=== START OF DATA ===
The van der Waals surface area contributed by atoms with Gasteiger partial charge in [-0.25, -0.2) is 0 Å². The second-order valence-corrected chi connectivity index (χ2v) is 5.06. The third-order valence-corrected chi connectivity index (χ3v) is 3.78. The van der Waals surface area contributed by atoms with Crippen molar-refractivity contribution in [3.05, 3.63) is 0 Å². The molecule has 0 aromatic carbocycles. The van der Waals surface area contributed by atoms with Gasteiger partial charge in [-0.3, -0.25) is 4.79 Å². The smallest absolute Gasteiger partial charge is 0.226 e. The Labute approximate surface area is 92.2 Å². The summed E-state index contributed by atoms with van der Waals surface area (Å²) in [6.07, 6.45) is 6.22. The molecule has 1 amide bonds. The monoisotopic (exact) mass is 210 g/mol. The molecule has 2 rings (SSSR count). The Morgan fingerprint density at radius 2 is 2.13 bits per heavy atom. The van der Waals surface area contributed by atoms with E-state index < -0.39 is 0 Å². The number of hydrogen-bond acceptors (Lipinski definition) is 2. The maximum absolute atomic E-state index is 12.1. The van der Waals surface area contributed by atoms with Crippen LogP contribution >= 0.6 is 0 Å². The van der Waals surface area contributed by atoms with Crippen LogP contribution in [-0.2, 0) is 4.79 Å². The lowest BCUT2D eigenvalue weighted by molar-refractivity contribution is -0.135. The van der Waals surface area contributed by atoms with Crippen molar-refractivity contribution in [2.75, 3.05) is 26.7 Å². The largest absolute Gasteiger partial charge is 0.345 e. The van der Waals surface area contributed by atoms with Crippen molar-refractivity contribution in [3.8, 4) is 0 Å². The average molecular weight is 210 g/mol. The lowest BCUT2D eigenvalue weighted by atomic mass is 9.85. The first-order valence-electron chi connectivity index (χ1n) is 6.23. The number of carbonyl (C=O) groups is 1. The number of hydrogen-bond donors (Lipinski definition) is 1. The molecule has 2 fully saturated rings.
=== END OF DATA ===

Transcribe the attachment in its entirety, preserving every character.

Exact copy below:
The van der Waals surface area contributed by atoms with Gasteiger partial charge in [-0.25, -0.2) is 0 Å². The second-order valence-corrected chi connectivity index (χ2v) is 5.06. The third-order valence-corrected chi connectivity index (χ3v) is 3.78. The van der Waals surface area contributed by atoms with Crippen molar-refractivity contribution in [3.05, 3.63) is 0 Å². The molecule has 0 aromatic carbocycles. The van der Waals surface area contributed by atoms with Gasteiger partial charge in [-0.3, -0.25) is 4.79 Å². The smallest absolute Gasteiger partial charge is 0.226 e. The Labute approximate surface area is 92.2 Å². The summed E-state index contributed by atoms with van der Waals surface area (Å²) in [6.07, 6.45) is 6.22. The molecule has 1 amide bonds. The monoisotopic (exact) mass is 210 g/mol. The molecule has 2 rings (SSSR count). The Morgan fingerprint density at radius 2 is 2.13 bits per heavy atom. The van der Waals surface area contributed by atoms with E-state index < -0.39 is 0 Å². The number of hydrogen-bond acceptors (Lipinski definition) is 2. The maximum absolute atomic E-state index is 12.1. The van der Waals surface area contributed by atoms with Crippen LogP contribution >= 0.6 is 0 Å². The van der Waals surface area contributed by atoms with Crippen LogP contribution in [-0.2, 0) is 4.79 Å². The lowest BCUT2D eigenvalue weighted by molar-refractivity contribution is -0.135. The van der Waals surface area contributed by atoms with Crippen molar-refractivity contribution in [2.75, 3.05) is 26.7 Å². The largest absolute Gasteiger partial charge is 0.345 e. The van der Waals surface area contributed by atoms with Crippen molar-refractivity contribution in [3.8, 4) is 0 Å². The average molecular weight is 210 g/mol. The lowest BCUT2D eigenvalue weighted by atomic mass is 9.85. The first-order valence-electron chi connectivity index (χ1n) is 6.23. The number of carbonyl (C=O) groups is 1. The number of hydrogen-bond donors (Lipinski definition) is 1. The molecule has 2 fully saturated rings.